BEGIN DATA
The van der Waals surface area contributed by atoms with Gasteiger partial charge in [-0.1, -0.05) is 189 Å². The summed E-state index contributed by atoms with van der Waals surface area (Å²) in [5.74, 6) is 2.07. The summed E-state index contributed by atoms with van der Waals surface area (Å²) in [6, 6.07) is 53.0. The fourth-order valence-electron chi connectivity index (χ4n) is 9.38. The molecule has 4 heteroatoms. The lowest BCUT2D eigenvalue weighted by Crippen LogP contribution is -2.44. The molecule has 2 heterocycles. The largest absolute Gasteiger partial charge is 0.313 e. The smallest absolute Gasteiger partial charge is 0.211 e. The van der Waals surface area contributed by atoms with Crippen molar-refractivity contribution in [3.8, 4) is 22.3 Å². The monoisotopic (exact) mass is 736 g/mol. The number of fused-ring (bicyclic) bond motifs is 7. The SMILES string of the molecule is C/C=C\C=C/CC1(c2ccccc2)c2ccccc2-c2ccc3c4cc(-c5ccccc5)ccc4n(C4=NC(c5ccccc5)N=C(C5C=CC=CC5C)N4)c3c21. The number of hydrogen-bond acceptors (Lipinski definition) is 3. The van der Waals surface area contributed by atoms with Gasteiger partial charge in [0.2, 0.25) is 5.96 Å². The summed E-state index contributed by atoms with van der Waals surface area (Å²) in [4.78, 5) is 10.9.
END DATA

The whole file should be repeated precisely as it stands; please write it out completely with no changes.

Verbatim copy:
The van der Waals surface area contributed by atoms with Gasteiger partial charge in [-0.1, -0.05) is 189 Å². The summed E-state index contributed by atoms with van der Waals surface area (Å²) in [5.74, 6) is 2.07. The summed E-state index contributed by atoms with van der Waals surface area (Å²) in [6, 6.07) is 53.0. The fourth-order valence-electron chi connectivity index (χ4n) is 9.38. The molecule has 4 heteroatoms. The lowest BCUT2D eigenvalue weighted by Crippen LogP contribution is -2.44. The molecule has 2 heterocycles. The largest absolute Gasteiger partial charge is 0.313 e. The smallest absolute Gasteiger partial charge is 0.211 e. The van der Waals surface area contributed by atoms with Crippen molar-refractivity contribution in [3.8, 4) is 22.3 Å². The monoisotopic (exact) mass is 736 g/mol. The number of fused-ring (bicyclic) bond motifs is 7. The SMILES string of the molecule is C/C=C\C=C/CC1(c2ccccc2)c2ccccc2-c2ccc3c4cc(-c5ccccc5)ccc4n(C4=NC(c5ccccc5)N=C(C5C=CC=CC5C)N4)c3c21. The number of hydrogen-bond acceptors (Lipinski definition) is 3. The van der Waals surface area contributed by atoms with Gasteiger partial charge in [0.2, 0.25) is 5.96 Å². The summed E-state index contributed by atoms with van der Waals surface area (Å²) in [4.78, 5) is 10.9.